Monday, December 25, 2006

DSLR 10 megapixel cameras: Nikon D80, Canon EOS400D, Sony A100 – what’s better to buy?

OK I know – I need Digital SLR camera for myself, my pleasure and my travels (look at my The Thai Tramp blog. But what camera is better for me – the choice is really great! For what camera do I want to pay my money? What do we have in the market? I think it’s more interesting to talk only about 10 megapixel DSLR cameras now. We have a SLR device from Nikon – D80 for $920 – 960 for body. But you need Nikon 18-55 mm f/3.5-5.6G ED AF-S DX Zoom-Nikkor Lens for $180 or Nikon 18-70 mm AF-S DX f/3.5-4.5G IF-ED Zoom Lens for $400 if you want to take good pictures (and pleasure) with this excellent device. Add memory card, case and other accessories and the price goes up. But all of these things you need for all SLR cameras and we talk only about prices for body and lens. What we can have for $1100 – 1300 from Nikon? Firstly – it’s Nikon and we must pay some money for this brand. Secondly, CCD sensor by Sony with 23.6 x 15.8 mm size and max resolution in 3872 x 2592, ISO 100-1600 (plus 3200 with boost), continuous drive in 3 fps, up to 23 JPEG, 6 NEF images and 2,5” LCD with 230000 pixels. The weight (inc. batteries) - 668 g and dimensions - 132 x 103 x 77 mm are not so big. What can’t we have? There isn’t image stabilization - useful service, which can help us to save some money for buying cheaper lenses.
The next device comes from Canon – EOS400D, cost $730 – 840 with EF-S 18-55mm II Kit lenses (we talk about Canon’s kit bad quality). You need Sigma 28-70mm f2.8-4 DG f/ Canon EOS (58mm) for $160 or Sigma 28-200mm f3.5-5.6 DG ASP Macro f/Canon EOS (62mm) for $250 as standard or more. For $890 – 1090 we can have: Canon’s SMOS 22.2 x 14.8 mm sensor with max resolution in 3888 x 2592, the same like Nikon ISO rating, continues drive in 3.0 fps, 27 JPEG or 10 RAW frames, 2,5” LCD and to say no for image stabilization system. For bonus this camera has a new dust removal system which includes anti-static surface coatings. The weight (inc. batteries) - 556 g, dimensions - 127 x 94 x 65 mm are comfortable.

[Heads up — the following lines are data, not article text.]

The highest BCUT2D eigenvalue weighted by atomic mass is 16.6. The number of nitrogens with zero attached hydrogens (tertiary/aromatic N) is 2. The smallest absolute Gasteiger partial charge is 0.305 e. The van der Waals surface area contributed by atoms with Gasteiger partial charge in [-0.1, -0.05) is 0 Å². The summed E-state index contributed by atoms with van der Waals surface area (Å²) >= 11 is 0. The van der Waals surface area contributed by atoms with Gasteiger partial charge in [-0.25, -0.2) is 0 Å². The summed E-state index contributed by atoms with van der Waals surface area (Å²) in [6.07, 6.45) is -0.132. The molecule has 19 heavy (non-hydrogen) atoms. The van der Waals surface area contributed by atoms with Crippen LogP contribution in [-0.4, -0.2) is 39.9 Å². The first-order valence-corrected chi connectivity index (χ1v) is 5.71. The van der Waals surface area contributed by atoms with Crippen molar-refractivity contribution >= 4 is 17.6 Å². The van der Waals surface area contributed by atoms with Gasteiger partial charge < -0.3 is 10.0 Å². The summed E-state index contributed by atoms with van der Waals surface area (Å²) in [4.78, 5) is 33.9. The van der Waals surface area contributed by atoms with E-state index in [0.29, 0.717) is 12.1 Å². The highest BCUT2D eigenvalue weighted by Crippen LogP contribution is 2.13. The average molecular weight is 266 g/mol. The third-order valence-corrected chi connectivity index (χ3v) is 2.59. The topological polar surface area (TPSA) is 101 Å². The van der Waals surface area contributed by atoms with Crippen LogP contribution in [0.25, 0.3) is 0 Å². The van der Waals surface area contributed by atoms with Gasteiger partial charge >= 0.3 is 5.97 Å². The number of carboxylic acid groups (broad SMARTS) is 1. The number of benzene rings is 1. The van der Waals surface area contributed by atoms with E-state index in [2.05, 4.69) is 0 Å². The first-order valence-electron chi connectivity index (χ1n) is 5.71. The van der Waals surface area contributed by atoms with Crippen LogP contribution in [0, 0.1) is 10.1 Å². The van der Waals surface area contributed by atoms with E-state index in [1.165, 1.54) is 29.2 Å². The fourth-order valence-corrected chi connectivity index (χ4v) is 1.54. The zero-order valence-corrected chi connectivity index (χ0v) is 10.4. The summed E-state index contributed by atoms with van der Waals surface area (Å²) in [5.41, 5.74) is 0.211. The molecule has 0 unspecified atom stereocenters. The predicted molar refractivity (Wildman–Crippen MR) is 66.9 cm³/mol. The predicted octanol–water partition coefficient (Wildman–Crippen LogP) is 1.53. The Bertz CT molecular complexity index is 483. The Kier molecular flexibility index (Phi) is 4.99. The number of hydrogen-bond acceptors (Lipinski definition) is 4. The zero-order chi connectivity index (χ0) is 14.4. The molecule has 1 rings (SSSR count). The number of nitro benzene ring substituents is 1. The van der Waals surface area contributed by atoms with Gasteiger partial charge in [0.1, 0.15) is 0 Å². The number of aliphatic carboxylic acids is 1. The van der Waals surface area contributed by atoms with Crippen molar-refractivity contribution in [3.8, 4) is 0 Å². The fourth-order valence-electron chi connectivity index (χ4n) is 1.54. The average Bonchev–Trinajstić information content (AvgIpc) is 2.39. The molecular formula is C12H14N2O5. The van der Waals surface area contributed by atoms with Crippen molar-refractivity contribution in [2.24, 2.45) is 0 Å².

And we have Sony's first digital SLR – A100 for $700 – 800 for camera with not bad kit lens DT 18-70mm F3,5-5,6 (well-know as Konica-Minolta kit). If you want to ask the question to Sony: “What f… are you doing on DSLR market?”- Sony can answered – anything! Who made sensors for Nikon and others? Sony made. This monster of electronics devices made not only sensors, processors – Sony was buying Konica-Minolta for digital cameras production and Karl Ceizz for lenses making. Look at these posts:
- How to shoot with 10 great Sony Alpha lenses and not to be beaten by salesmen
- Choosing DSLR camera lenses: take a shoot before buying
What’s a result? This camera has CCD sensor with size 23.6 x 15.8 mm which stay in Nikon pro camera D200! Sony A100 has the same ISO and the same 3 fps. It has a sensor clinging system and sensor shift Image stabilization system. It’s no bad if you want to buy 75-300mm F4,5-5,6 chip kit lens and take a picture of your beauty girl-next-door without she’s permit. And it’s no bad if you want to buy Sigma 28-300mm f/3.5-6.3 Aspherical Super Compact AF Lens for $800. The weight (inc. batteries) - 638 g, dimensions - 133 x 95 x 71 mm are comfortable too. May be its good when new non specialized company come to the market, may be no but these device is interesting for buying. But we have other SLR cameras from Pentax, Olympus, Panasonic, Samsung and Leica – do you want to know more?

1 comment:

Anonymous said...

Nikon cameras are designed to meet the needs of professional photographers so the bodies are designed to be nice to hold, to have critical controls exactly where you need them and to be well balanced. Canon cameras these days are designed to look sexy so they'll sell to consumers and if they happen to feel good in the hand that's purely accidental. In most cases they don't feel good at all. Canon also tries to keep the prices down to capitalize on the consumer market, so they build their camera bodies as cheaply as possible which also means they're not very robust. Nikon continues to build robust bodies that can handle a lot of abuse.